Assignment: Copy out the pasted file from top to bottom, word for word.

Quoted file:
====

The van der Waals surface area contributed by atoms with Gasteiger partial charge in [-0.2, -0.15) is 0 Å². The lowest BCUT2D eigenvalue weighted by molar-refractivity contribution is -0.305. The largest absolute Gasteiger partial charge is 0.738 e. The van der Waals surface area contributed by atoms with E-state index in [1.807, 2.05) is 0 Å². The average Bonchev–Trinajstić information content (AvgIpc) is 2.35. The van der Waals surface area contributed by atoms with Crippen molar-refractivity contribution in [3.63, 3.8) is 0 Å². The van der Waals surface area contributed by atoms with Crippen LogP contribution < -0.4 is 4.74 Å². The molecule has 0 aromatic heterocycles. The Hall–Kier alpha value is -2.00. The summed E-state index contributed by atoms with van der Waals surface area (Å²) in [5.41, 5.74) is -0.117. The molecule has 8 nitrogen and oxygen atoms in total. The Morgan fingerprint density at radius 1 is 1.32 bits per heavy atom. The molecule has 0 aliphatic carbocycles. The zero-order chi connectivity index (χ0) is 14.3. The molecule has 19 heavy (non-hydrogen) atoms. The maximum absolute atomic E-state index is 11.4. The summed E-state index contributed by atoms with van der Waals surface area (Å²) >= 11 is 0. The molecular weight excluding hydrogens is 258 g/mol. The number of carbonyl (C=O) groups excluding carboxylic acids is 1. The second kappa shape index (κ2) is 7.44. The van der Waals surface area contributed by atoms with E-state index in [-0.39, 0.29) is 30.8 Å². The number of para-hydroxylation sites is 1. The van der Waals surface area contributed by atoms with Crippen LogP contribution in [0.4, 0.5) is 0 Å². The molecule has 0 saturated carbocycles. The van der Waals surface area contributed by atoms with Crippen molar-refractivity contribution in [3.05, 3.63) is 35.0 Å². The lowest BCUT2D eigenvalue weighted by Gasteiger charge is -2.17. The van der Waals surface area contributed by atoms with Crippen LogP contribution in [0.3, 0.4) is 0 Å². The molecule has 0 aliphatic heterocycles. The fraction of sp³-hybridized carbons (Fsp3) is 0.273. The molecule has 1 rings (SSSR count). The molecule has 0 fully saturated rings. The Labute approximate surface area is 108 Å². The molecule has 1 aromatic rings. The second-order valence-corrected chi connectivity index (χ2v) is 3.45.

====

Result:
The van der Waals surface area contributed by atoms with Gasteiger partial charge in [-0.2, -0.15) is 0 Å². The lowest BCUT2D eigenvalue weighted by molar-refractivity contribution is -0.305. The largest absolute Gasteiger partial charge is 0.738 e. The van der Waals surface area contributed by atoms with E-state index in [1.807, 2.05) is 0 Å². The average Bonchev–Trinajstić information content (AvgIpc) is 2.35. The van der Waals surface area contributed by atoms with Crippen molar-refractivity contribution in [3.63, 3.8) is 0 Å². The van der Waals surface area contributed by atoms with Crippen LogP contribution < -0.4 is 4.74 Å². The molecule has 0 aromatic heterocycles. The Hall–Kier alpha value is -2.00. The summed E-state index contributed by atoms with van der Waals surface area (Å²) in [5.41, 5.74) is -0.117. The molecule has 8 nitrogen and oxygen atoms in total. The Morgan fingerprint density at radius 1 is 1.32 bits per heavy atom. The molecule has 0 aliphatic carbocycles. The zero-order chi connectivity index (χ0) is 14.3. The molecule has 19 heavy (non-hydrogen) atoms. The maximum absolute atomic E-state index is 11.4. The summed E-state index contributed by atoms with van der Waals surface area (Å²) >= 11 is 0. The molecular weight excluding hydrogens is 258 g/mol. The number of carbonyl (C=O) groups excluding carboxylic acids is 1. The second kappa shape index (κ2) is 7.44. The van der Waals surface area contributed by atoms with E-state index in [-0.39, 0.29) is 30.8 Å². The number of para-hydroxylation sites is 1. The van der Waals surface area contributed by atoms with Crippen LogP contribution in [0.4, 0.5) is 0 Å². The molecule has 0 saturated carbocycles. The van der Waals surface area contributed by atoms with Crippen molar-refractivity contribution in [3.05, 3.63) is 35.0 Å². The lowest BCUT2D eigenvalue weighted by Gasteiger charge is -2.17. The van der Waals surface area contributed by atoms with Crippen LogP contribution in [0.3, 0.4) is 0 Å². The molecule has 0 aliphatic heterocycles. The fraction of sp³-hybridized carbons (Fsp3) is 0.273. The molecule has 1 rings (SSSR count). The molecule has 0 fully saturated rings. The Labute approximate surface area is 108 Å². The molecule has 1 aromatic rings. The second-order valence-corrected chi connectivity index (χ2v) is 3.45.